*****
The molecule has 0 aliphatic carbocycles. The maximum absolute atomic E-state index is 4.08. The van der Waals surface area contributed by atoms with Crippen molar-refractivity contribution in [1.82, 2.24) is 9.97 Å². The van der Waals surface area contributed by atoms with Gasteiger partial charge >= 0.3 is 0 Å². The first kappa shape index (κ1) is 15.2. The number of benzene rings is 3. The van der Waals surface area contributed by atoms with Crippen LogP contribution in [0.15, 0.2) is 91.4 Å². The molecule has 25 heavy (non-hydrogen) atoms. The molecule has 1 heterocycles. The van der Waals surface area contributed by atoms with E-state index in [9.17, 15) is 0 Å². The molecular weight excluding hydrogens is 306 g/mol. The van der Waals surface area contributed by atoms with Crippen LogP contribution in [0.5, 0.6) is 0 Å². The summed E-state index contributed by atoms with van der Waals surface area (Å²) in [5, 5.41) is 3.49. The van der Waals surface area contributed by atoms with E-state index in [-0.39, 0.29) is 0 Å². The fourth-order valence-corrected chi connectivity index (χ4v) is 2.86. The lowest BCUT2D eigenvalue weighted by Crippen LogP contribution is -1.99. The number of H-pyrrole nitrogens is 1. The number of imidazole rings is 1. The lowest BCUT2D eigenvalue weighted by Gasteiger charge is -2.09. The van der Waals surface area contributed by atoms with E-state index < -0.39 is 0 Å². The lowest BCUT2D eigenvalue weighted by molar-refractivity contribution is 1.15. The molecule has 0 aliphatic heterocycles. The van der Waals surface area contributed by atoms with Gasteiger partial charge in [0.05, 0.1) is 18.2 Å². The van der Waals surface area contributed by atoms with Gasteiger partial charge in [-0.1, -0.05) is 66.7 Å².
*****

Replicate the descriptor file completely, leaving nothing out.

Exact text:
The molecule has 0 aliphatic carbocycles. The maximum absolute atomic E-state index is 4.08. The van der Waals surface area contributed by atoms with Crippen molar-refractivity contribution in [1.82, 2.24) is 9.97 Å². The van der Waals surface area contributed by atoms with Gasteiger partial charge >= 0.3 is 0 Å². The first kappa shape index (κ1) is 15.2. The number of benzene rings is 3. The van der Waals surface area contributed by atoms with Crippen LogP contribution in [0.15, 0.2) is 91.4 Å². The molecule has 25 heavy (non-hydrogen) atoms. The molecule has 1 heterocycles. The van der Waals surface area contributed by atoms with E-state index in [9.17, 15) is 0 Å². The molecular weight excluding hydrogens is 306 g/mol. The van der Waals surface area contributed by atoms with Crippen LogP contribution in [0.5, 0.6) is 0 Å². The summed E-state index contributed by atoms with van der Waals surface area (Å²) in [5, 5.41) is 3.49. The van der Waals surface area contributed by atoms with E-state index in [-0.39, 0.29) is 0 Å². The fourth-order valence-corrected chi connectivity index (χ4v) is 2.86. The lowest BCUT2D eigenvalue weighted by Crippen LogP contribution is -1.99. The number of H-pyrrole nitrogens is 1. The number of imidazole rings is 1. The lowest BCUT2D eigenvalue weighted by Gasteiger charge is -2.09. The van der Waals surface area contributed by atoms with E-state index < -0.39 is 0 Å². The lowest BCUT2D eigenvalue weighted by molar-refractivity contribution is 1.15. The molecule has 0 aliphatic heterocycles. The van der Waals surface area contributed by atoms with Gasteiger partial charge in [0.05, 0.1) is 18.2 Å². The van der Waals surface area contributed by atoms with Gasteiger partial charge in [-0.1, -0.05) is 66.7 Å².